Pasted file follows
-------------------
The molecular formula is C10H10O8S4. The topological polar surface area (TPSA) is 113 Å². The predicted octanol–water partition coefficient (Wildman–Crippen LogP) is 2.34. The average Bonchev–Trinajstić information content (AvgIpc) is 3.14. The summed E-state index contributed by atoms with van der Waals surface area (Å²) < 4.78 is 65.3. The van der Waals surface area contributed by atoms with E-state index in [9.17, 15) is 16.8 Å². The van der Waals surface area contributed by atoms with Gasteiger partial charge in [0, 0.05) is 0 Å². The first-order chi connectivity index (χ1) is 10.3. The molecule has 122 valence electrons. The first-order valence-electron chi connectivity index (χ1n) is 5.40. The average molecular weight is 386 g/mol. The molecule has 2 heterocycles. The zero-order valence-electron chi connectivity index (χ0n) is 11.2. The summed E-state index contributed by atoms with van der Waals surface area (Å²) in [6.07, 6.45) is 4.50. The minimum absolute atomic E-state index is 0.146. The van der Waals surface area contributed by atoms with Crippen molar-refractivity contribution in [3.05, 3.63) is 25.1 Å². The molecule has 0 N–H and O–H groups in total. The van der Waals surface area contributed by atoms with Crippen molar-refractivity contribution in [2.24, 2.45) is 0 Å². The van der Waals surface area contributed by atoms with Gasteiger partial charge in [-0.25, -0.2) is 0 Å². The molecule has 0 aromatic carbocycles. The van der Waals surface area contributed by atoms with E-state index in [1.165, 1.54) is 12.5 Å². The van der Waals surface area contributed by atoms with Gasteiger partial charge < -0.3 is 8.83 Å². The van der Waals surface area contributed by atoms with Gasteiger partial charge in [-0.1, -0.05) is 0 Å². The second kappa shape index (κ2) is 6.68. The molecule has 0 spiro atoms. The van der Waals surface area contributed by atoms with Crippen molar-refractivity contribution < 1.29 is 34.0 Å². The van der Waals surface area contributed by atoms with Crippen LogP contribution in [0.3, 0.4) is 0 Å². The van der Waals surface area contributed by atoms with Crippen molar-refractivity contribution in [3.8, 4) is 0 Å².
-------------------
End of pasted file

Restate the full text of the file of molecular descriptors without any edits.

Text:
The molecular formula is C10H10O8S4. The topological polar surface area (TPSA) is 113 Å². The predicted octanol–water partition coefficient (Wildman–Crippen LogP) is 2.34. The average Bonchev–Trinajstić information content (AvgIpc) is 3.14. The summed E-state index contributed by atoms with van der Waals surface area (Å²) < 4.78 is 65.3. The van der Waals surface area contributed by atoms with E-state index in [9.17, 15) is 16.8 Å². The van der Waals surface area contributed by atoms with Gasteiger partial charge in [0, 0.05) is 0 Å². The first-order chi connectivity index (χ1) is 10.3. The molecule has 122 valence electrons. The first-order valence-electron chi connectivity index (χ1n) is 5.40. The average molecular weight is 386 g/mol. The molecule has 2 heterocycles. The zero-order valence-electron chi connectivity index (χ0n) is 11.2. The summed E-state index contributed by atoms with van der Waals surface area (Å²) in [6.07, 6.45) is 4.50. The minimum absolute atomic E-state index is 0.146. The van der Waals surface area contributed by atoms with Crippen molar-refractivity contribution in [3.05, 3.63) is 25.1 Å². The molecule has 0 N–H and O–H groups in total. The van der Waals surface area contributed by atoms with Crippen molar-refractivity contribution in [2.24, 2.45) is 0 Å². The van der Waals surface area contributed by atoms with Gasteiger partial charge in [-0.25, -0.2) is 0 Å². The molecule has 0 aromatic carbocycles. The van der Waals surface area contributed by atoms with E-state index in [1.165, 1.54) is 12.5 Å². The van der Waals surface area contributed by atoms with Gasteiger partial charge < -0.3 is 8.83 Å². The van der Waals surface area contributed by atoms with Gasteiger partial charge in [-0.1, -0.05) is 0 Å². The second kappa shape index (κ2) is 6.68. The molecule has 0 spiro atoms. The van der Waals surface area contributed by atoms with Crippen molar-refractivity contribution < 1.29 is 34.0 Å². The van der Waals surface area contributed by atoms with Crippen LogP contribution in [0.3, 0.4) is 0 Å². The van der Waals surface area contributed by atoms with Crippen molar-refractivity contribution in [3.8, 4) is 0 Å².